Globalization. As an American, that word often carries a magnanimous connotation that is associated with America’s rise to global prominence. Globalization is an ongoing process that is continually bringing the world closer together on an economic and societal level.
Historiography is defined by Merriam Webster as, the writing of history; especially :the writing of history based on the critical examination of sources, the selection of particulars from the authentic materials, and the synthesis of particulars into a narrative that will stand the test of critical methods. We started with Globalization and then threw a fancy scholarly term in there, so what can be established through the connection of these two ideas?
The point of doing history is to paint a complete narrative about a given person, event, ideology, etc… In order to do this in a complete and fulfilling way, multiple view points must be analyzed. We opened this post with the generic view of globalization, followed up by a brilliant video that does a very good job at broaching the topic of globalization (part 2 here for those interested). As is the case with most broad concepts, there are many ways to view it. Growing up in a capitalist country that has greatly benefited from many aspects of globalization, scholars and students of history are not often presented with a narrative that discusses the potential drawbacks of globalization.
Henri Houben published an article in 2006 titled A Marxist Analysis of Present-Day Globalization. His article concludes that globalization is nothing more than modern day imperialism and easily parallels the themes that Vladimir Lenin wrote about in 1916. Houben believes that monopolized corporations have taken the place of dominant imperialistic powers in the 21st century. Houben states in his article, “On the economic level, the development of financial markets cannot exceed for long developments in the real economy. An adjustment is necessary, and it risks being a brutal one.” It is interesting he makes this assessment because just barely a year-and-a-half after his article was published, the recession of 2008 hit the United States. While the parallel between the growth of an unstable housing and financial market and Houben’s proposed thesis may be vague, the reality is that the economic well-being of the capitalist juggernaut crashed. It can be related to the wars that Lenin warns and Houben discusses will be the result of capitalist tendencies in that the recession of 2008 represented millions of lost jobs, uprooted families, and general distress. All of these characteristics can be associated with large-scale war.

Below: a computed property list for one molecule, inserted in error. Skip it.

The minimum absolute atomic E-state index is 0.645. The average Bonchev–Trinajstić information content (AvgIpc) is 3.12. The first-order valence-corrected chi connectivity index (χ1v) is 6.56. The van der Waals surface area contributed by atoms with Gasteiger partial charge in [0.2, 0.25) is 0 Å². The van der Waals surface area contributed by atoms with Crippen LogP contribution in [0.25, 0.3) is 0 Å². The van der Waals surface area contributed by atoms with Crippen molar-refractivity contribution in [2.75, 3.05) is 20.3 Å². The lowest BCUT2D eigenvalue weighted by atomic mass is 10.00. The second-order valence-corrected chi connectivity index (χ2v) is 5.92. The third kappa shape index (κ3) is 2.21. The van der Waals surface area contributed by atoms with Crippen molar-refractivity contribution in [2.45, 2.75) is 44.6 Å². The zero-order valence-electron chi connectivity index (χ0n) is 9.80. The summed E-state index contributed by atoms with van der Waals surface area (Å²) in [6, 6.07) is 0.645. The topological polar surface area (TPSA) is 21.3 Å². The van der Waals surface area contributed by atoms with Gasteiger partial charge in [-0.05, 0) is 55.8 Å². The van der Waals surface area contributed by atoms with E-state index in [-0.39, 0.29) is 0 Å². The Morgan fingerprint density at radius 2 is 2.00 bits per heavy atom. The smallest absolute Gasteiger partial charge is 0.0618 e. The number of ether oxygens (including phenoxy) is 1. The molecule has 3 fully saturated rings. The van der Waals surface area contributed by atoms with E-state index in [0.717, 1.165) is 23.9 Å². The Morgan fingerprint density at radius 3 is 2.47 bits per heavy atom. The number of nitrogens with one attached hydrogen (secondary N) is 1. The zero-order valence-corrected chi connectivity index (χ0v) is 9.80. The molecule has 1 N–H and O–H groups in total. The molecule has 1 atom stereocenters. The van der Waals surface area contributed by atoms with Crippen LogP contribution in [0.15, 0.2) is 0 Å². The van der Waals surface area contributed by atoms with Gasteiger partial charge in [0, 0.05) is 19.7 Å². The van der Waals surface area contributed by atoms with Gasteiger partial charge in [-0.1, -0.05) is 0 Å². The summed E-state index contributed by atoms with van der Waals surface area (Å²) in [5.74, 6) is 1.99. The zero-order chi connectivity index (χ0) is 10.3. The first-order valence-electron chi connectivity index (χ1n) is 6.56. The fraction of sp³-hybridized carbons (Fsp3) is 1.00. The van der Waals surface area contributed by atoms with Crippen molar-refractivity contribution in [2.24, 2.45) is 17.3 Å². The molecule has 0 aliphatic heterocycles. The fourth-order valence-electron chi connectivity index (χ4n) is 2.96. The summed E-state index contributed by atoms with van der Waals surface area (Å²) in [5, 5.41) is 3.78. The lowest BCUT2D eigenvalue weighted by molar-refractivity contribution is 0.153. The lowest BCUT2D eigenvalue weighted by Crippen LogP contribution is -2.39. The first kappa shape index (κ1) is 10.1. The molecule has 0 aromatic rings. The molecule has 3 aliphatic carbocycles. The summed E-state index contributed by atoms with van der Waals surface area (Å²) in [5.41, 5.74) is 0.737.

Houben’s article provides a unique perspective on globalization. He goes into great depth regarding the numbers that show the growth of globalized, capitalist monopolies and then discusses their subsequent consequences not only for the nations that have embraced capitalism as a way of life, but also the repercussions for those people and nations who do no necessarily buy into the norm. While the article can be reaching at times, and, as many marxist writings that air on the side of socialized communism tend to do, ends with a call for action from the proletariat. The reason this article is important to understanding globalism and modern world economics is that it provides a different aspect to an idea that is otherwise accepted as commonplace in a largely capitalistic society.
Houben, Henri. “A Marxist Analysis of Present-Day Globalization.” Nature, Society & Thought 19, no. 4 (October 2006): 447-471. Academic Search Complete, EBSCOhost (accessed October 9, 2017).